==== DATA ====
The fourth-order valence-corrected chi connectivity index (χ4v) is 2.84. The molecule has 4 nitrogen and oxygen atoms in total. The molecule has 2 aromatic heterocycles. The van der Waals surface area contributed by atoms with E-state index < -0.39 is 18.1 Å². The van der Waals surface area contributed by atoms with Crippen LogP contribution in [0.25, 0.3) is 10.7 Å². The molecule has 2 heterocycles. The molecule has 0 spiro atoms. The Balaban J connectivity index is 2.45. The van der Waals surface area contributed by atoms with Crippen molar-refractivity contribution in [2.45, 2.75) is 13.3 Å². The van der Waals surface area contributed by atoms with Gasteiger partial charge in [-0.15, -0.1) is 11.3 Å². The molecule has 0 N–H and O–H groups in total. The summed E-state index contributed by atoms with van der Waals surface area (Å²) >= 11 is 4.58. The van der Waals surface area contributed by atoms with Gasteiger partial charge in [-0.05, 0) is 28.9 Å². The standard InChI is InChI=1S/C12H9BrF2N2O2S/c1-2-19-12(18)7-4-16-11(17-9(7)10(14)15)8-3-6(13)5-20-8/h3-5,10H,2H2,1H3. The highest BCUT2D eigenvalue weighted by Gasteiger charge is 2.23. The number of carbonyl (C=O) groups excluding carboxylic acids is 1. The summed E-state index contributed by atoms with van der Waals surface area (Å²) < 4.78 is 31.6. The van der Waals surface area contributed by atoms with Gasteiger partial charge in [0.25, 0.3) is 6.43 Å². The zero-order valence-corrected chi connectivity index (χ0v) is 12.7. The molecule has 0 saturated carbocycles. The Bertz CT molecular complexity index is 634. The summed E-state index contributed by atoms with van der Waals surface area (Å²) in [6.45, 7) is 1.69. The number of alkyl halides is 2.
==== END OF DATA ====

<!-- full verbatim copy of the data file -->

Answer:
The fourth-order valence-corrected chi connectivity index (χ4v) is 2.84. The molecule has 4 nitrogen and oxygen atoms in total. The molecule has 2 aromatic heterocycles. The van der Waals surface area contributed by atoms with E-state index < -0.39 is 18.1 Å². The van der Waals surface area contributed by atoms with Crippen LogP contribution in [0.25, 0.3) is 10.7 Å². The molecule has 2 heterocycles. The molecule has 0 spiro atoms. The Balaban J connectivity index is 2.45. The van der Waals surface area contributed by atoms with Crippen molar-refractivity contribution in [2.45, 2.75) is 13.3 Å². The van der Waals surface area contributed by atoms with Gasteiger partial charge in [-0.15, -0.1) is 11.3 Å². The molecule has 0 N–H and O–H groups in total. The summed E-state index contributed by atoms with van der Waals surface area (Å²) >= 11 is 4.58. The van der Waals surface area contributed by atoms with Gasteiger partial charge in [-0.05, 0) is 28.9 Å². The standard InChI is InChI=1S/C12H9BrF2N2O2S/c1-2-19-12(18)7-4-16-11(17-9(7)10(14)15)8-3-6(13)5-20-8/h3-5,10H,2H2,1H3. The highest BCUT2D eigenvalue weighted by Gasteiger charge is 2.23. The number of carbonyl (C=O) groups excluding carboxylic acids is 1. The summed E-state index contributed by atoms with van der Waals surface area (Å²) < 4.78 is 31.6. The van der Waals surface area contributed by atoms with Gasteiger partial charge in [0.25, 0.3) is 6.43 Å². The zero-order valence-corrected chi connectivity index (χ0v) is 12.7. The molecule has 0 saturated carbocycles. The Bertz CT molecular complexity index is 634. The summed E-state index contributed by atoms with van der Waals surface area (Å²) in [6.45, 7) is 1.69. The number of alkyl halides is 2.